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Who is to blame for the death of King Duncan

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Introduction

Macbeth Who is to blame for the death of King Duncan? In this essay I am going to examine the possibilities of the question; as there are three different answers to who is to blame: Macbeth, Lady Macbeth and The Three Witches. The play Macbeth was written between the years 1603 and 1606. During this time James 1 was king of England and Scotland. During his reign, the people of England and Scotland were very religious and strong followers of the Christian movement. This means that they were afraid of witchcraft and the supernatural because these both have links with the devil; people believed that witches worked for the devil and were sinful. The audience watching Shakespeare's play will have been of this view. Due to the tragic deaths of his parents, James 1 was scared of being killed, so Shakespeare did not include the death of King Duncan on stage because it would scare James 1 and perhaps the Elizabethan audience. The audience would have been afraid because the Divine Right of Kings states that the king represents God on Earth. The witches enter at the start of the play during 'thunder and lightning'. Shakespeare could not show this on stage so had to use the words of the witched to explain this to the audience. ...read more.

Middle

Hail to thee thane of Glamis", "all hail Macbeth! Hail to thee, thane of Cawdor. "All hail Macbeth! Thou shalt be king here after". This confuses Macbeth because he doesn't understand how he can be Thane of Cawdor or King because they both already are alive. The language the witches use is known as the language of equivocation because it is purposefully misleading, they probably did this on purpose to get him thinking about killing the king. The witches are to blame for the death of Duncan because they give him the idea that he could become king and also because they might have already had Macbeth's future mapped out for him. Lady Macbeth is the boss of the two in the relationship between Macbeth and Lady Macbeth, she is the one that devises all of their plans to kill King Duncan: "O never shall sun that morrow see". This shows that Lady Macbeth has made the decision that king Duncan will die that day. Shakespeare uses sibilance to show Lady Macbeth's sly and sinister plans for the death of King Duncan. Part of Lady Macbeth's plan is to criticise Macbeth by telling him he is a 'coward'. It dents his confidence and makes him feel weak and useless, which pushes him towards killing Duncan. ...read more.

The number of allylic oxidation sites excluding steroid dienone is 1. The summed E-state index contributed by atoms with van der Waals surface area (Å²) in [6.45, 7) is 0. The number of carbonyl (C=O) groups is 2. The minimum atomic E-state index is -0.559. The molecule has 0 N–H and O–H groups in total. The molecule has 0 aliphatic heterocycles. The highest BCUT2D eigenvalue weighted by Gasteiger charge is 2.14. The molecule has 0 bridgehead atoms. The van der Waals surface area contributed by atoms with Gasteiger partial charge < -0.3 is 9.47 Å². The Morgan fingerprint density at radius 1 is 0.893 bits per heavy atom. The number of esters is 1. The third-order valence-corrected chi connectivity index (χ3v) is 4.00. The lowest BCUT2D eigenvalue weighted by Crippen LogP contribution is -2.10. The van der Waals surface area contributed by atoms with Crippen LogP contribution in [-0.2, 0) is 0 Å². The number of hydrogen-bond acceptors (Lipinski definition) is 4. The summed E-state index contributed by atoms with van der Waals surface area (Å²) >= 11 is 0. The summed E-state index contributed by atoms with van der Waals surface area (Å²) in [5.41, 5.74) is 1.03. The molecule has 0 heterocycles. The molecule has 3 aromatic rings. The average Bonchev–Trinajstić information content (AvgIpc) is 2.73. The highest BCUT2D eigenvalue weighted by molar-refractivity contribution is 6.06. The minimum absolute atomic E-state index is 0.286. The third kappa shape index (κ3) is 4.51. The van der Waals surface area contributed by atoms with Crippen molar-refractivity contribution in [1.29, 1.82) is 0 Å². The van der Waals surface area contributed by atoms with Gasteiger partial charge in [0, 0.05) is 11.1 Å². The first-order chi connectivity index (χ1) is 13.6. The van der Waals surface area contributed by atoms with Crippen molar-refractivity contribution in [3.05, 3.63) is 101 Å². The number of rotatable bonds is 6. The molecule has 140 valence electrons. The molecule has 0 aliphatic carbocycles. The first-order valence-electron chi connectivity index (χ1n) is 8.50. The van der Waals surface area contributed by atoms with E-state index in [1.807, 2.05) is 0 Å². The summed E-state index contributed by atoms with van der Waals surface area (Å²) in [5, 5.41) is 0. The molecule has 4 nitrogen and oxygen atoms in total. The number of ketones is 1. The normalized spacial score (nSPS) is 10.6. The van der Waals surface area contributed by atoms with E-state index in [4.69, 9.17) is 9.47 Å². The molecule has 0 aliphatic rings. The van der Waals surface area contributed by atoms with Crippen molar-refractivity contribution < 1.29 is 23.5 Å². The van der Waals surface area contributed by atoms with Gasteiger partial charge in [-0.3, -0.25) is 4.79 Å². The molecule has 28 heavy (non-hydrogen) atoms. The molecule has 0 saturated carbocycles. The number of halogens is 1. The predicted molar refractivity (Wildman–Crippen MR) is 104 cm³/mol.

Conclusion

In act 1 scene 7 we learn about Macbeth's reasons for killing Duncan. He tells us "I have no spur to prik the sides of my intent, but only vaulting ambition". This shows he has nothing to spur his intention except the ambition and it is this ambition that drives him to kill Duncan. This shows that he is becoming more ruthless as he is willing to kill somebody just for ambition. In act 2 scene 1 Shakespeare uses the soliloquy again to show Macbeth's procrastination: "Is this a dagger I see before me, the handle toward my hand?". This shows his uncertainty because he doesn't know whether the dagger is a supernatural omen guiding him towards king Duncan, or a symbol of his guilty conscience reminding him that it is the wrong thing to do. The most obvious reason for Macbeth being the one to blame for the death of Duncan is because he is the one that physically kills him. I think that all of the characters above are to blame for the death of king Duncan because the witches lead Macbeth to believe he can be king and give him confidence. I think lady Macbeth is to blame because she was telling Macbeth to kill king Duncan, then calling him a coward when he mentioned not wanting to kill Duncan. Finally Macbeth is to blame the most because he is the one in the end that physically killed Duncan. ...read more.

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